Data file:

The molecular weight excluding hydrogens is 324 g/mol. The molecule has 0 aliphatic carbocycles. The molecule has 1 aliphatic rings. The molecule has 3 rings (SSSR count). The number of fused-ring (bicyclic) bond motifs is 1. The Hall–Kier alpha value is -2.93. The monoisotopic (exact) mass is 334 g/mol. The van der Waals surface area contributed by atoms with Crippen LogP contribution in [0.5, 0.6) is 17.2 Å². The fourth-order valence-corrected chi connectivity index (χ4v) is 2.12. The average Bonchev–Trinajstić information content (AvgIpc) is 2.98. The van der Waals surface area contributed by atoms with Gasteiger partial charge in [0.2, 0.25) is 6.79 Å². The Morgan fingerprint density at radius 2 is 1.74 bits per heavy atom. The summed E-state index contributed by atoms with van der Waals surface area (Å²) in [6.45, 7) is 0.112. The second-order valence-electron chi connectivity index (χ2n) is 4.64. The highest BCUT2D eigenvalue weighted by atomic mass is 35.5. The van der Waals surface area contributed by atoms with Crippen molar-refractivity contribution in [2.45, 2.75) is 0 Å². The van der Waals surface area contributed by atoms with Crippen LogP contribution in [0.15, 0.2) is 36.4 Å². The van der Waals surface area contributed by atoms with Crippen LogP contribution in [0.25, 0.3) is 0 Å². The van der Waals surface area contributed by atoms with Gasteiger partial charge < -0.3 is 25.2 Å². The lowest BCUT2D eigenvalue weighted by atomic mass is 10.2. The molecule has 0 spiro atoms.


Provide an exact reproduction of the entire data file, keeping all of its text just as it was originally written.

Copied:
The molecular weight excluding hydrogens is 324 g/mol. The molecule has 0 aliphatic carbocycles. The molecule has 1 aliphatic rings. The molecule has 3 rings (SSSR count). The number of fused-ring (bicyclic) bond motifs is 1. The Hall–Kier alpha value is -2.93. The monoisotopic (exact) mass is 334 g/mol. The van der Waals surface area contributed by atoms with Crippen LogP contribution in [0.5, 0.6) is 17.2 Å². The fourth-order valence-corrected chi connectivity index (χ4v) is 2.12. The average Bonchev–Trinajstić information content (AvgIpc) is 2.98. The van der Waals surface area contributed by atoms with Gasteiger partial charge in [0.2, 0.25) is 6.79 Å². The Morgan fingerprint density at radius 2 is 1.74 bits per heavy atom. The summed E-state index contributed by atoms with van der Waals surface area (Å²) in [6.45, 7) is 0.112. The second-order valence-electron chi connectivity index (χ2n) is 4.64. The highest BCUT2D eigenvalue weighted by atomic mass is 35.5. The van der Waals surface area contributed by atoms with Crippen molar-refractivity contribution in [2.45, 2.75) is 0 Å². The van der Waals surface area contributed by atoms with Crippen LogP contribution in [0.15, 0.2) is 36.4 Å². The van der Waals surface area contributed by atoms with Crippen LogP contribution in [0.25, 0.3) is 0 Å². The van der Waals surface area contributed by atoms with Gasteiger partial charge < -0.3 is 25.2 Å². The lowest BCUT2D eigenvalue weighted by atomic mass is 10.2. The molecule has 0 spiro atoms.